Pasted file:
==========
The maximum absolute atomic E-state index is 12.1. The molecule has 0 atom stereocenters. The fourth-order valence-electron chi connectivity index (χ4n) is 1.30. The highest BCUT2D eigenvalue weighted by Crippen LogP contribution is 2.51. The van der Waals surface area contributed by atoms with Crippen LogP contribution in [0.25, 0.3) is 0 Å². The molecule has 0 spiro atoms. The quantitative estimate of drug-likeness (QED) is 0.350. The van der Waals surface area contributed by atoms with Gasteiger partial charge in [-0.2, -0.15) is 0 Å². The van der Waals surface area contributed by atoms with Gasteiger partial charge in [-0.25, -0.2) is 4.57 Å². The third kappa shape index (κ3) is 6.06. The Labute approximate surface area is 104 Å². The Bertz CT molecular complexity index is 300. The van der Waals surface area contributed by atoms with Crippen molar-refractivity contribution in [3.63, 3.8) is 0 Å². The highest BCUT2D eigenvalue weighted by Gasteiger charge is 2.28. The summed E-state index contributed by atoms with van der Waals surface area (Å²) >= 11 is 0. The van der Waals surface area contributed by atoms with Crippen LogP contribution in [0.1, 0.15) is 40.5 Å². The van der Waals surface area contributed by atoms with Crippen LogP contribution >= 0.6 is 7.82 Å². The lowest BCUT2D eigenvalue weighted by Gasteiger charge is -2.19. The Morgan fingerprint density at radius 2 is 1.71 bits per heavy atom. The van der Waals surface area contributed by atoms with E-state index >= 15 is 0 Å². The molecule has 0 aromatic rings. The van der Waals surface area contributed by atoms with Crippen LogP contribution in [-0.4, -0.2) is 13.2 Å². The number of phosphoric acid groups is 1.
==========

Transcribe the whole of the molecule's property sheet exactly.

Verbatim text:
The maximum absolute atomic E-state index is 12.1. The molecule has 0 atom stereocenters. The fourth-order valence-electron chi connectivity index (χ4n) is 1.30. The highest BCUT2D eigenvalue weighted by Crippen LogP contribution is 2.51. The van der Waals surface area contributed by atoms with Crippen LogP contribution in [0.25, 0.3) is 0 Å². The molecule has 0 spiro atoms. The quantitative estimate of drug-likeness (QED) is 0.350. The van der Waals surface area contributed by atoms with Gasteiger partial charge in [-0.2, -0.15) is 0 Å². The van der Waals surface area contributed by atoms with Gasteiger partial charge in [-0.25, -0.2) is 4.57 Å². The third kappa shape index (κ3) is 6.06. The Labute approximate surface area is 104 Å². The Bertz CT molecular complexity index is 300. The van der Waals surface area contributed by atoms with Crippen molar-refractivity contribution in [3.63, 3.8) is 0 Å². The highest BCUT2D eigenvalue weighted by Gasteiger charge is 2.28. The summed E-state index contributed by atoms with van der Waals surface area (Å²) >= 11 is 0. The van der Waals surface area contributed by atoms with Crippen LogP contribution in [0.1, 0.15) is 40.5 Å². The van der Waals surface area contributed by atoms with Crippen LogP contribution >= 0.6 is 7.82 Å². The lowest BCUT2D eigenvalue weighted by Gasteiger charge is -2.19. The Morgan fingerprint density at radius 2 is 1.71 bits per heavy atom. The van der Waals surface area contributed by atoms with E-state index >= 15 is 0 Å². The molecule has 0 aromatic rings. The van der Waals surface area contributed by atoms with Crippen LogP contribution in [-0.4, -0.2) is 13.2 Å². The number of phosphoric acid groups is 1.